F/T should be capped at 8 sessions per week (as it is with hospital doctors) and we could even decide that one of these sessions is an out of hours one (maybe with hospital doctors also helping us deliver out of hours care).

    Just some thoughts

    Clare


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  • Cobblers

    Lovely. Salaried servitude to the PCNs who are in the thrall of the DoH. No comments about managing patient/political demands and the GMC, CQC, Societal venom, Appraisal, Revalidation, Pensions and the host of the other shite that descends on us?

    You are tinkering Clare with what is now. It will fail. Ask all the Hospital doctors, who are mostly salaried, if they are happy?

    We need to do a dentist. Get away from the dead hand of Government. People will pay to see a doctor at a convenient time. A lot has to happen however and that includes allowing private GPs access to the NHS FP10s and referral to NHS hospitals.

    A good deal of thought needs to go into how the chronically ill, older and lower incomes would manage but it is not insuperable. Not least would the feckless have to put aside some money just in case. (My old grandmother born 1895 used to keep half a crown in a pot for that purpose even though the NHS had been running 12 years by then)

    However a sensible conversation is going to be next to impossible to have with Red Jerry and the MayBot in charge and Brexit still on the horizon.



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  • So if partnership were so great - why is it the current generation are not becoming one.

    PS I speak to hospital doctors every day. Their stressors are different. And there is a general malcontent amongst all doctors.

    GPs though - are suffering +++

    We have had 5% of all GPs in England through our service in 2 years.

    What does that tell you?

    The vast majority are partners - struggling to make ends meet. The other group are locum GPs, feeling isolated and lost.

    What is the current advantage of partnership ?

    We cant open when we want, have curtains we want, change our hours, change our referral criteria - we cant even decide who we team up with as we are forced into PCNs of CCGs or Federations making.

    Please tell me where the autonomy is?

    C

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  • The sensible thing to do would be for GPs to escape the NHS as many dentists were able to do and regain control over their workload. The NHS is the problem.

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  • Private dentists are having a tough time. Many are employed by large conglomerates. They have to do production line dentistry. It’s best to be in the NHS family.

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  • Research shows that the happiest professionals are those that have a skill that is in high demand and can charge a relatively high amount per hour worked. They also need to have control over their working hours and prefer self-employment. Interestingly they tend to be happiest when working by themselves, not with others. Guess who these people are?

    Plumbers and in particular those working on boilers and heating.

    “June 1, 2018
    It seems plumbers are guaranteed not to get that sinking feeling every time they go to work…

    A survey has revealed that Britain’s plumbers are the happiest professionals in the country. In fact, 55% of plumbers said they were ‘very happy’ in life.

    It seems tradespeople are way ahead in the happiness index because builders were next on 38%.

    The survey was commissioned by Boundless, an experiences company with a 94-year heritage.“

    “Those in the public sector are less happy than counterparts in the private sector”

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  • As Cobblers, Stelvio and Tony have said. The time to save Primary care was when the pay rise came in 2004 , but as many painfully learnt, doors were tightly shut and only the ' Of course my friend, this ' With a view jobbie will lead to a Partnership ' kind of empty jabber was what was flying about. Having learnt from the experience of others, the current generation of new GPs are voting with their feet when asked to carry what has now become a poisoned Chalice.The way things are going, can anyone sincerely advice any medical student to join a VTS? I cannot .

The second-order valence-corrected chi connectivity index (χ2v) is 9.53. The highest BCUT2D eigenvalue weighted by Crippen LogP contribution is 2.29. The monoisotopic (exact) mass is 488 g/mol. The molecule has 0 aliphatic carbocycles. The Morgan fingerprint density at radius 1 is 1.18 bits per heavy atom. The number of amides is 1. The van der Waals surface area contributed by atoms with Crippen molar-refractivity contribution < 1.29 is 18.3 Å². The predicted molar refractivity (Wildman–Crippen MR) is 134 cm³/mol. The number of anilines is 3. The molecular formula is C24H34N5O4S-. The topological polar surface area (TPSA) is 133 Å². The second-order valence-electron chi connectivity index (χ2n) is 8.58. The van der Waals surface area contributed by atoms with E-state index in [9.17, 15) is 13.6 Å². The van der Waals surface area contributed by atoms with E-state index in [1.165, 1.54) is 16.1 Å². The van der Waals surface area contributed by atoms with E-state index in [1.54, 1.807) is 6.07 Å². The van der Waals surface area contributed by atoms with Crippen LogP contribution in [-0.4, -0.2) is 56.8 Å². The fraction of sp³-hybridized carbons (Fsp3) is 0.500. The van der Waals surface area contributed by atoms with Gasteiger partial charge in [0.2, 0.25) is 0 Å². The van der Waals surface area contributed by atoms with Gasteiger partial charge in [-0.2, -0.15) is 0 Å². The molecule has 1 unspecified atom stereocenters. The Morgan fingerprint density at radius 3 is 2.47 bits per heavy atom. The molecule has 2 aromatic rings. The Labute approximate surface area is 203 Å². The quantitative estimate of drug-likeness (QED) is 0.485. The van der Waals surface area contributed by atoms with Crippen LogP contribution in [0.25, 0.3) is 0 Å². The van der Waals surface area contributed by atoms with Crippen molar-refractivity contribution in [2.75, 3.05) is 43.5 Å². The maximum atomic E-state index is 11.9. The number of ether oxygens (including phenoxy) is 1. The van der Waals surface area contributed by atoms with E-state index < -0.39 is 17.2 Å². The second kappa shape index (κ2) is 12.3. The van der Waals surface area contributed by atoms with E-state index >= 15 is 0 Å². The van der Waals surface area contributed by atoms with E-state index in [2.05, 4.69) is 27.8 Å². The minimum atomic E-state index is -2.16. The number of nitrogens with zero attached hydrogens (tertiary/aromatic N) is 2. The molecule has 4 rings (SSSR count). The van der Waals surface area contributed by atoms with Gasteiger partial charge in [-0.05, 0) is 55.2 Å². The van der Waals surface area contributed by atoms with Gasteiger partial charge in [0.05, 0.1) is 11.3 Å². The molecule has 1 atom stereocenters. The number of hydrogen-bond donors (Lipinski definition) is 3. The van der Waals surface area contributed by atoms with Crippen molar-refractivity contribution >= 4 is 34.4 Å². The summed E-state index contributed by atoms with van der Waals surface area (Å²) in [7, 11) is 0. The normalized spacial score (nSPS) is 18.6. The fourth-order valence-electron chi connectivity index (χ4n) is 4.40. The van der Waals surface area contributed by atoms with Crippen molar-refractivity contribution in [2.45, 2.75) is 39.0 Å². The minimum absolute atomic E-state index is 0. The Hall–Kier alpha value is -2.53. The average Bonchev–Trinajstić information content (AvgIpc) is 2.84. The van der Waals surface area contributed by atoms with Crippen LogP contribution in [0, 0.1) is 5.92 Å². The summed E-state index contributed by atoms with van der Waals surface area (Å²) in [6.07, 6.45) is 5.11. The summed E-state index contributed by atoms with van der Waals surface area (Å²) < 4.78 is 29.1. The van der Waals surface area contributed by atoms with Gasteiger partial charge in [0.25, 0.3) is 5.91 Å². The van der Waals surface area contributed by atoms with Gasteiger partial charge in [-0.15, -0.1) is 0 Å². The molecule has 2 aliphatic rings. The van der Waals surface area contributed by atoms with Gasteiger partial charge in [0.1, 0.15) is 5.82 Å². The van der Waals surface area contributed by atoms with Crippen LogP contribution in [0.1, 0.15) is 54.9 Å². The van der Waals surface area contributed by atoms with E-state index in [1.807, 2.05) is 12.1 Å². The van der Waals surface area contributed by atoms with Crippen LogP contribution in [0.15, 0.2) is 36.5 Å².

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  • We need to drastically reduce the work load of GPs.

    GPs are happiest with continuity of care looking after no more than 600 patients, as it is impossible to deliver the higher modern standards of care with any more. Payment should be per consultation, utilizing their full hospital experience. GPs have to be able to access nearly all investigations without referral. They should choose who they wish to work with and most importantly there HAS to be co-payment for numerous reasons, but obviously not for all patients. e.g. Canada

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  • The partnership model will die slowly as : hardly any young GPs will be partners, there will a joint and several liability 'crisis' for many partnerships mainly related to premises leases, super-practices which are run by corporate type, patient avoidant GPs are not real partnerships, PCN mean effectively the independent contractor model no longer exists, service charges after Brexit will go up exponentially due to struggling landlords and will bankrupt some practices, GP is totally over-managed and over-regulated mainly due to the power dynamics of the 'management class' GPs in Primary Care, who pay themselves large amounts of money to sit around in endless stupid meetings ( which could easily be done for free in lunch hours) who really should get down onto the frontline NOW and starting seeing some f****ing patients. Rant over.

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  • Cobblers

    Clare, we are agreed. In fact almost all of the GPs who post here would agree that GPs are suffering ++ and that young doctors are not choosing GP within the UK.

    What I was suggesting was to explore options for the future. Employment within the NHS as a GP or a Specialist is toxic and has no future as is.

    If not "Do a dentist" then maybe Dr Jonathan Reggler's Guernsey option from some time back is worth a review. GP Chambers? Having a debit card "Tap and see the GP" option, mind you £30 limit won't cut the mustard.